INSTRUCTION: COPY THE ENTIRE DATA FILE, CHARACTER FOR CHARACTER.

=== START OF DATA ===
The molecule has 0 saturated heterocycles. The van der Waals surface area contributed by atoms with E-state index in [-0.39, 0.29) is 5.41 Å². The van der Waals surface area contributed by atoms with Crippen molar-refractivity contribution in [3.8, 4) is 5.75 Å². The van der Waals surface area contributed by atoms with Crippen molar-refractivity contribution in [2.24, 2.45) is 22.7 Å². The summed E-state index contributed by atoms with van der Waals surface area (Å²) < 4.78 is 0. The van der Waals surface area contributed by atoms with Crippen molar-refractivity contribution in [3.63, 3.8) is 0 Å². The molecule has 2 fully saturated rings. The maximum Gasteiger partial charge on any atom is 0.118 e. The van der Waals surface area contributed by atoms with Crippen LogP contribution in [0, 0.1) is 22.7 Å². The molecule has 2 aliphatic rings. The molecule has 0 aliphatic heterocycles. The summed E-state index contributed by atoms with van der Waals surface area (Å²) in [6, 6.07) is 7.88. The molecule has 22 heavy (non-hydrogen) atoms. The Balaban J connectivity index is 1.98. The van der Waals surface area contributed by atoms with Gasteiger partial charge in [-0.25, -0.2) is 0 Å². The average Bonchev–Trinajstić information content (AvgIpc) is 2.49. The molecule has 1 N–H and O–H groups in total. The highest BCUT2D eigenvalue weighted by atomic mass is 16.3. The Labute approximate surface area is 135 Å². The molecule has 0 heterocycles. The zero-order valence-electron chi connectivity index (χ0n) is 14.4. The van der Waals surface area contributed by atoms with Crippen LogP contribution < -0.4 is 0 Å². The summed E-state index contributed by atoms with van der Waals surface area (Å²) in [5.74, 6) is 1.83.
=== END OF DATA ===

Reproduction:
The molecule has 0 saturated heterocycles. The van der Waals surface area contributed by atoms with E-state index in [-0.39, 0.29) is 5.41 Å². The van der Waals surface area contributed by atoms with Crippen molar-refractivity contribution in [3.8, 4) is 5.75 Å². The van der Waals surface area contributed by atoms with Crippen molar-refractivity contribution in [2.24, 2.45) is 22.7 Å². The summed E-state index contributed by atoms with van der Waals surface area (Å²) < 4.78 is 0. The van der Waals surface area contributed by atoms with Crippen molar-refractivity contribution in [3.63, 3.8) is 0 Å². The molecule has 2 fully saturated rings. The maximum Gasteiger partial charge on any atom is 0.118 e. The van der Waals surface area contributed by atoms with Crippen LogP contribution in [0, 0.1) is 22.7 Å². The molecule has 2 aliphatic rings. The molecule has 0 aliphatic heterocycles. The summed E-state index contributed by atoms with van der Waals surface area (Å²) in [6, 6.07) is 7.88. The molecule has 22 heavy (non-hydrogen) atoms. The Balaban J connectivity index is 1.98. The van der Waals surface area contributed by atoms with Gasteiger partial charge in [-0.25, -0.2) is 0 Å². The average Bonchev–Trinajstić information content (AvgIpc) is 2.49. The molecule has 1 N–H and O–H groups in total. The highest BCUT2D eigenvalue weighted by atomic mass is 16.3. The Labute approximate surface area is 135 Å². The molecule has 0 heterocycles. The zero-order valence-electron chi connectivity index (χ0n) is 14.4. The van der Waals surface area contributed by atoms with Crippen LogP contribution < -0.4 is 0 Å². The summed E-state index contributed by atoms with van der Waals surface area (Å²) in [5.74, 6) is 1.83.